They fought back.
Visitors to the Flight 93 National Memorial may not know exactly what happened in this stretch of rural Pennsylvania on the morning of Sept. 11, 2001, but they know this much: The passengers and crew of United 93 fought back that day.
That single act, marked with violent clarity by an impact crater left in the crash’s wake, has drawn 350,000 visitors to the memorial site near Shanksville, PA, over the past year alone — a total of 1.8 million visitors since September 2001.
Visitors from all walks of life come here: leather-clad bikers, Amish from the surrounding countryside, retirees from the Midwest, families with small children. Once a year, a woman from Japan visits to remember her 20-year-old son Toshiya Kuge — one of 40 individuals who perished onboard United 93 that morning at 10:03 a.m., when the Boeing 757 careened from the sky and came crashing to the earth, having flipped on its belly, at 563 miles per hour. READ MORE
Ever wanted to tour one of the most historic ballparks in all of baseball? Tonight at 9|8c, watch as Trip Flip’s Bert Kreischer gives 2 vacationers the opportunity of a lifetime as he takes them on an all-expenses-paid trip to New York City – including a tour of Yankee Stadium led by former Major League Baseball star Harold Reynolds. READ MORE
Tonight, all eyes are on London as the opening ceremonies kick-off the Olympics. But how will it compare to the opening ceremonies of past Olympics? Travel Channel takes a look at the last summer Olympic opening ceremonies from1976 to today.
Looking for even more Olympic history? Check out our Olympics trivia quiz and our photo gallery that takes a look back at the Olympics through the years. To feed your London fix, take a look at where our Travel Channel hosts have gone in the city. Don’t forget, Will and Kate will be there, too.
Montreal 1976: The Games were opened by Elizabeth II, as head of state of Canada, and several members of the Royal Family attended the opening ceremonies.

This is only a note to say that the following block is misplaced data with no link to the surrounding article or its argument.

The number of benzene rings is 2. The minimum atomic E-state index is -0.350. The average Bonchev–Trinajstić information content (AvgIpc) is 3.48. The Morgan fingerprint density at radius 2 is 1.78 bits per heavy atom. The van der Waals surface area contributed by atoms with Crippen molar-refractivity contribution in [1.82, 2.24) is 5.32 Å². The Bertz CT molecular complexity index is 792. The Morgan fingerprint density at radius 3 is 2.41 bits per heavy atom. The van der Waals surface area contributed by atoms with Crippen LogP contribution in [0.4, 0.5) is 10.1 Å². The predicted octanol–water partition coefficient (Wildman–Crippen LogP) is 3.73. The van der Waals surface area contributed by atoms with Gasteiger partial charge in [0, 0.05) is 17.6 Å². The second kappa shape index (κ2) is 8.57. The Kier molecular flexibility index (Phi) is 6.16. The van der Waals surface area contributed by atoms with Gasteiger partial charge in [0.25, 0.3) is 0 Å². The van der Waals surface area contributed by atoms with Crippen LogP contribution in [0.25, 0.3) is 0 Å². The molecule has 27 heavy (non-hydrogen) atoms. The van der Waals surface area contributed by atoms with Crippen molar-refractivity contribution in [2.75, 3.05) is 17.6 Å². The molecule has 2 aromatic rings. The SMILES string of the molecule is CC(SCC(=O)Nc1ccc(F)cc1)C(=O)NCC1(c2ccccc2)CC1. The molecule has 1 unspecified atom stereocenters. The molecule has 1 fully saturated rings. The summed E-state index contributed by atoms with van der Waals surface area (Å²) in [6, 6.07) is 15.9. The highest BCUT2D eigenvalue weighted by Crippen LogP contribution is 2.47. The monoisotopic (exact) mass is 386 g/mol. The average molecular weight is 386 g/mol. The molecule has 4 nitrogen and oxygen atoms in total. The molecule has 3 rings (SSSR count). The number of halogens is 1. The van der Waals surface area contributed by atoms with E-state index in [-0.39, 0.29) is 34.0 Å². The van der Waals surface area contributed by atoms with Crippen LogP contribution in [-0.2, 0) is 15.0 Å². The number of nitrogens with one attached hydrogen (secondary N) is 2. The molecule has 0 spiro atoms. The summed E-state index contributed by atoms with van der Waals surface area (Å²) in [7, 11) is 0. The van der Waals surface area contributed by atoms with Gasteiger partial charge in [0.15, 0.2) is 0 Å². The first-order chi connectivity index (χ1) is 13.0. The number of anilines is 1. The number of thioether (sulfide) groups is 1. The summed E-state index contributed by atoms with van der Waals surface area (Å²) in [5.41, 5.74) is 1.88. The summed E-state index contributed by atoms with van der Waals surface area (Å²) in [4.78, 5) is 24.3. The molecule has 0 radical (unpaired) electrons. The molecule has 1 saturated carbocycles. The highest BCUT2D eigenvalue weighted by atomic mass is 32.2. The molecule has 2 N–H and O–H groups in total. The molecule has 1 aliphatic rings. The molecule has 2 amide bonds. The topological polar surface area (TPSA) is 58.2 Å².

Space is one of those destinations that will always fascinate, regardless of whether we’ll ever be able to go or not. (If you happen to have $200K lying around, then start planning your trip now!) But you can explore the history of space travel here on earth. The display of NASA’s space shuttle Enterprise opened last week at Intrepid Sea, Air and Space Museum in New York City.
In the Intrepid Museum’s Space Shuttle Pavilion, Enterprise — NASA’s very first space shuttle — is elevated 10 feet off the ground, so you can walk directly underneath it. An elevated viewing platform also allows you to get a better look. Intrepid Museum is one of the few places in the world to offer an up-close view of a space shuttle. READ MORE
The History Channel’s Hatfields & McCoys 6-hour miniseries sparked renewed interest in America’s most famous feud, with nearly 14 million viewers tuning in over each of the 3 nights. Now a Hatfields and McCoys reality TV show involving descendants on both sides of this famous conflict is rumored to be in the works. READ MORE
What better way to show off your love for “the land of the free and the home of the brave” than with a visit to this weekend’s aptly named “Star-Spangled Sailabration” in Baltimore? Put on your American flag pants (or bowtie!) and scoot down to this weeklong festival, which commemorates the 200th anniversary of the War of 1812 and the writing of every American’s favorite tune … “The Star-Spangled Banner.”